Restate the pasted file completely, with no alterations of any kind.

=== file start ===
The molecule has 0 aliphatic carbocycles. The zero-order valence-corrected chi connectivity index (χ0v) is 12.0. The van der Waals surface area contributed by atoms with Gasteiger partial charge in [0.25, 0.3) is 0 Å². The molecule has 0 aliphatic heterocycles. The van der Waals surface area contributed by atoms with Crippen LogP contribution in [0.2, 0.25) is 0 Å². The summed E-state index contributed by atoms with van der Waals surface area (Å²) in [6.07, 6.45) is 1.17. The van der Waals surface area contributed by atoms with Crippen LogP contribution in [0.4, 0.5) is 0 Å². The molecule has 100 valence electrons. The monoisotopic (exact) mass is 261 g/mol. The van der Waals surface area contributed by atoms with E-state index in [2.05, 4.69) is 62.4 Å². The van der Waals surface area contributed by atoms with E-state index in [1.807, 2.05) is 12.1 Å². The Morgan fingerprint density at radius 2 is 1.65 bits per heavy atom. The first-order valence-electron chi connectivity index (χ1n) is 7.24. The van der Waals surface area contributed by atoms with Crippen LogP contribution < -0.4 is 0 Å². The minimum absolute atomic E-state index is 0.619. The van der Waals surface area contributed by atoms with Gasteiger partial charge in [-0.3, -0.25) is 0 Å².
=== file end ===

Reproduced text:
The molecule has 0 aliphatic carbocycles. The zero-order valence-corrected chi connectivity index (χ0v) is 12.0. The van der Waals surface area contributed by atoms with Gasteiger partial charge in [0.25, 0.3) is 0 Å². The molecule has 0 aliphatic heterocycles. The van der Waals surface area contributed by atoms with Crippen LogP contribution in [0.2, 0.25) is 0 Å². The summed E-state index contributed by atoms with van der Waals surface area (Å²) in [6.07, 6.45) is 1.17. The van der Waals surface area contributed by atoms with Crippen LogP contribution in [0.4, 0.5) is 0 Å². The molecule has 100 valence electrons. The monoisotopic (exact) mass is 261 g/mol. The van der Waals surface area contributed by atoms with E-state index in [2.05, 4.69) is 62.4 Å². The van der Waals surface area contributed by atoms with E-state index in [1.807, 2.05) is 12.1 Å². The Morgan fingerprint density at radius 2 is 1.65 bits per heavy atom. The first-order valence-electron chi connectivity index (χ1n) is 7.24. The van der Waals surface area contributed by atoms with Crippen LogP contribution < -0.4 is 0 Å². The minimum absolute atomic E-state index is 0.619. The van der Waals surface area contributed by atoms with Gasteiger partial charge in [-0.3, -0.25) is 0 Å².